ruth catlow
Since 2002
Works in London United Kingdom of Great Britain and Northern Ireland

Ruth Catlow was born in London 1968.

Ruth is an artist and co director of She works with a range of digital and network media as well as sculpture, writing, music and drawing, exhibiting in the streets and other public spaces, in galleries and on the Internet. Most of the works connect with specific (often unsuspecting) audiences in a specific condition i.e. on their way to work, doing the shopping, taking the kids to school etc. Or they intersect strangely with dominant and pre established genres in the mass media such as pornography on the Internet. In this way Ruth communicates her intimate and often raw perception of the big human subjects of love, sex, community, responsibility and freedom.

'A Diary of Objects in the Streets' is a website which documents the impromptu siting of a series of portable sculptures in public spaces with photographs and diary commentaries. The sculptures, made from materials and objects found in the streets, break with the conventions of interaction in London's public spaces.

Other recent projects explore personal expressions/representations of sexuality both domestic and mythic. They are Domestic Idols (selected by Sarah Cook for Lo-Fi), Mesmerized and Time to Smell the Flowers. Latest projects include a series of short films for the web such as 'Responsibility is yours' featured by Zbooks and 'One Among 400,000' a javascript driven collage of text, image and sound about the protest in London to stop the war against Iraq.

Ruth is co-director of, formed in partnership with artist, Marc Garrett in 1996 as an alternative platform for the creation, promotion, and archiving of new work for public viewing and interaction. Furtherfield collaborates with independent visual artists, digital/net artists, writers, critical thinkers, musicians and noisemakers with a special focus on work developed and produced outside the recognised institutional support structures (colleges, galleries, corporate and public funding). explores new and imaginative strategies for communicating ideas and issues in a range of digital & terrestrial media contexts.

Furtherfield's activities focus on presenting works online and organising global, contributory projects, which exist simultaneously on the Internet, the streets and public venues.
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Re: Resolution to Authorize Artistic Acts of Mediation

Hello Jim
> I am torn between wanting to applaud Randall for his fine fantasy, because
he says some
> important things that need to be said in the email and on the site, and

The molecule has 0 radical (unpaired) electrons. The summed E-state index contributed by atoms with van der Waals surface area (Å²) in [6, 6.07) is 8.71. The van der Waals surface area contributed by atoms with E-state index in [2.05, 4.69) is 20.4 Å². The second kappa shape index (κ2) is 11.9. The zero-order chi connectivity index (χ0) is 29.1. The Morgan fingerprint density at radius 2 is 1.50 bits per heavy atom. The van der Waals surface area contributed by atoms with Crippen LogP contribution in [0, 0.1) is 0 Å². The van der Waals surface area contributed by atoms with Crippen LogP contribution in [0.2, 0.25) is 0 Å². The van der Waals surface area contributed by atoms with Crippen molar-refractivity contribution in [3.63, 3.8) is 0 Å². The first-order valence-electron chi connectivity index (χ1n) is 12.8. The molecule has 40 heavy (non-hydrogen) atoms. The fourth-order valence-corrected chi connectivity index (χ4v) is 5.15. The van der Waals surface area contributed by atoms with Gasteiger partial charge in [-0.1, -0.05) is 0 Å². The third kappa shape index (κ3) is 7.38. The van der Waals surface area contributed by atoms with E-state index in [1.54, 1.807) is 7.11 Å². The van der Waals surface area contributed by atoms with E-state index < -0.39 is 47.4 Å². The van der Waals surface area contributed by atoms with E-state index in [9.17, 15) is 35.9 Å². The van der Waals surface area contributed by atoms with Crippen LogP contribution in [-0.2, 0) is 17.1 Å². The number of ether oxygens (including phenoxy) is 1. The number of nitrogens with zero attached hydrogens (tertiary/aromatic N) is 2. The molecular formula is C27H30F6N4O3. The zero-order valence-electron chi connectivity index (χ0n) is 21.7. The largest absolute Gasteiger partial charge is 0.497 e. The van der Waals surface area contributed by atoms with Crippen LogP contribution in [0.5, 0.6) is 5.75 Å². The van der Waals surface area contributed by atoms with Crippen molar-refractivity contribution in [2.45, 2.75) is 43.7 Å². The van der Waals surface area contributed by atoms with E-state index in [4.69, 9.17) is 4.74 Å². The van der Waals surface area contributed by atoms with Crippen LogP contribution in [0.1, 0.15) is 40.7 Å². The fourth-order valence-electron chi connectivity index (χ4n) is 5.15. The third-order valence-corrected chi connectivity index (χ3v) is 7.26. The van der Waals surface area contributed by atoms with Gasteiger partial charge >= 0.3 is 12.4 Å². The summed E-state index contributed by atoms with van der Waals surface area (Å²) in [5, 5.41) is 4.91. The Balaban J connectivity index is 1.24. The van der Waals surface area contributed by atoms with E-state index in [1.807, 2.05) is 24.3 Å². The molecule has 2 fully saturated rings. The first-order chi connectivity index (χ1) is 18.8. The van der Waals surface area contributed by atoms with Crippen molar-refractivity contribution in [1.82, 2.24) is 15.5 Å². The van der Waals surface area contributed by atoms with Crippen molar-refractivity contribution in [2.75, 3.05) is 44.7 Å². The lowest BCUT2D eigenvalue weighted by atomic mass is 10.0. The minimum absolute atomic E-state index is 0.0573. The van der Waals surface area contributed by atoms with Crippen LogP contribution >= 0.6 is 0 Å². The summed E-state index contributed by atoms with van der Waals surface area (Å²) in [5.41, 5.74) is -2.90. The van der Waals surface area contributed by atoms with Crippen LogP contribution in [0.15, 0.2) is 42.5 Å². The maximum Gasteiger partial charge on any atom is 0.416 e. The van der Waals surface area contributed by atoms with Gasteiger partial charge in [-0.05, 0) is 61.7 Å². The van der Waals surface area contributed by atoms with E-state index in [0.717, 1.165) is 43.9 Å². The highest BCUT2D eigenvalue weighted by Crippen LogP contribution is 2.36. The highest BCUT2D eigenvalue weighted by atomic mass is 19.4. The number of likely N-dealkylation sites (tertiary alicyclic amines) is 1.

feeling that such
> fantasy only perpetuates the idea that there really does exist a free and
open political
> democracy in the USA.

I have been creating a website documenting my participation and witnessing
of the march to stop the war against Iraq in London on 28th September. It's
turned into a real sweat. From what I see, lots of artists are struggling
(with various degrees of success) to engage with and reflect their
experiences of the current international conflict.

For a start, it is still taboo for an artist to aspire to explore the big
social, subjects like survival of the species in a way that aims to affect
social change. Artists' tools of persuation are in the hands of the admen,
who use them to huge effect in the service of consumerism.
The level of self-deconstructing critique encouraged in the institutions of
the rare, high art world does not facilitate in artists either a cooly
empirical approach (which might lead to flourishing research) or a
purposeful and effective action.

Randall's piece seems to me to come close however to purposeful and
effective action. He creates a fictive model that presents an alternative
(no matter that it's far fetched) reality. This vision is a rare alternative
to the fait accompli of imminent war presented by the news media. If not
right now, very soon it seems to promise. His fiction presents some
alternative and unfamiliar ideas to the mesmerised and paralysed, war

There was a posting a couple of days ago by the Bureau of Public secrets
listing Paul Goodman's article "Designing Pacifist

he starts by saying
"I am asked for my thoughts about the content and style of anti-war films,
and how to make such a film. First of all, such a film must at least not do
positive harm by predisposing its audience toward war. The images of
senseless violence, horror, and waste that are usually employed in the
commercially successful 'antiwar